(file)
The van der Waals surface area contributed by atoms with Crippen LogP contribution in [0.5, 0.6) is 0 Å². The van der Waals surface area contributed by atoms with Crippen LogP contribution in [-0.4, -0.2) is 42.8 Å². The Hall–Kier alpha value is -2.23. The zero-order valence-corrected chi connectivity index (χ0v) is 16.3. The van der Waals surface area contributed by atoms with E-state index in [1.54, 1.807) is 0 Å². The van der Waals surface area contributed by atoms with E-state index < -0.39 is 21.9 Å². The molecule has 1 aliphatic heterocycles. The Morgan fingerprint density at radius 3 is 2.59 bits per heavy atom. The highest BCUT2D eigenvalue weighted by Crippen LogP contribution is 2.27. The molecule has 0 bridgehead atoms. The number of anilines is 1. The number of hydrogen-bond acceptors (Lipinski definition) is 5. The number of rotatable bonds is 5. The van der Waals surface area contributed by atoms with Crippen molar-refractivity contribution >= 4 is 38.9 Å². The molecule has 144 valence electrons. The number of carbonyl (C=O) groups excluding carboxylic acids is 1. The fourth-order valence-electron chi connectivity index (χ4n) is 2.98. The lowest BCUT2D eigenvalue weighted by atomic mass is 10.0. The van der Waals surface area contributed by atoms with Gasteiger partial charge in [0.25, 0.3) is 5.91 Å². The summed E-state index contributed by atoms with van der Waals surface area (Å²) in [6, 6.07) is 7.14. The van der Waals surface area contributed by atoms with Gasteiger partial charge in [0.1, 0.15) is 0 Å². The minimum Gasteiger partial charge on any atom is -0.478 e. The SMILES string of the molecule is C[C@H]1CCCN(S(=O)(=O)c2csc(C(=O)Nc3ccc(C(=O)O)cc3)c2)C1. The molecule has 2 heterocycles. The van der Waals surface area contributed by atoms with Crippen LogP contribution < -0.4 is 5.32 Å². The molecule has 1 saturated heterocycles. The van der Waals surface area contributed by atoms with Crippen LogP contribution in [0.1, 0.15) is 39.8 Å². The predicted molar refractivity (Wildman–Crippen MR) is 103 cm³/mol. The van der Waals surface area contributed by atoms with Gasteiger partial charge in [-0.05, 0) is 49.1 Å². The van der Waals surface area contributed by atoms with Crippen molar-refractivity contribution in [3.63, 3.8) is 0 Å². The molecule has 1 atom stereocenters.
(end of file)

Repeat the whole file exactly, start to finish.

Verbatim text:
The van der Waals surface area contributed by atoms with Crippen LogP contribution in [0.5, 0.6) is 0 Å². The van der Waals surface area contributed by atoms with Crippen LogP contribution in [-0.4, -0.2) is 42.8 Å². The Hall–Kier alpha value is -2.23. The zero-order valence-corrected chi connectivity index (χ0v) is 16.3. The van der Waals surface area contributed by atoms with E-state index in [1.54, 1.807) is 0 Å². The van der Waals surface area contributed by atoms with E-state index < -0.39 is 21.9 Å². The molecule has 1 aliphatic heterocycles. The Morgan fingerprint density at radius 3 is 2.59 bits per heavy atom. The highest BCUT2D eigenvalue weighted by Crippen LogP contribution is 2.27. The molecule has 0 bridgehead atoms. The number of anilines is 1. The number of hydrogen-bond acceptors (Lipinski definition) is 5. The number of rotatable bonds is 5. The van der Waals surface area contributed by atoms with Crippen molar-refractivity contribution >= 4 is 38.9 Å². The molecule has 144 valence electrons. The number of carbonyl (C=O) groups excluding carboxylic acids is 1. The fourth-order valence-electron chi connectivity index (χ4n) is 2.98. The lowest BCUT2D eigenvalue weighted by atomic mass is 10.0. The van der Waals surface area contributed by atoms with Gasteiger partial charge in [0.25, 0.3) is 5.91 Å². The summed E-state index contributed by atoms with van der Waals surface area (Å²) in [6, 6.07) is 7.14. The van der Waals surface area contributed by atoms with Gasteiger partial charge in [0.1, 0.15) is 0 Å². The minimum Gasteiger partial charge on any atom is -0.478 e. The SMILES string of the molecule is C[C@H]1CCCN(S(=O)(=O)c2csc(C(=O)Nc3ccc(C(=O)O)cc3)c2)C1. The molecule has 2 heterocycles. The van der Waals surface area contributed by atoms with Crippen LogP contribution < -0.4 is 5.32 Å². The molecule has 1 saturated heterocycles. The van der Waals surface area contributed by atoms with Crippen LogP contribution in [0.1, 0.15) is 39.8 Å². The predicted molar refractivity (Wildman–Crippen MR) is 103 cm³/mol. The van der Waals surface area contributed by atoms with Gasteiger partial charge in [-0.05, 0) is 49.1 Å². The van der Waals surface area contributed by atoms with Crippen molar-refractivity contribution in [3.63, 3.8) is 0 Å². The molecule has 1 atom stereocenters.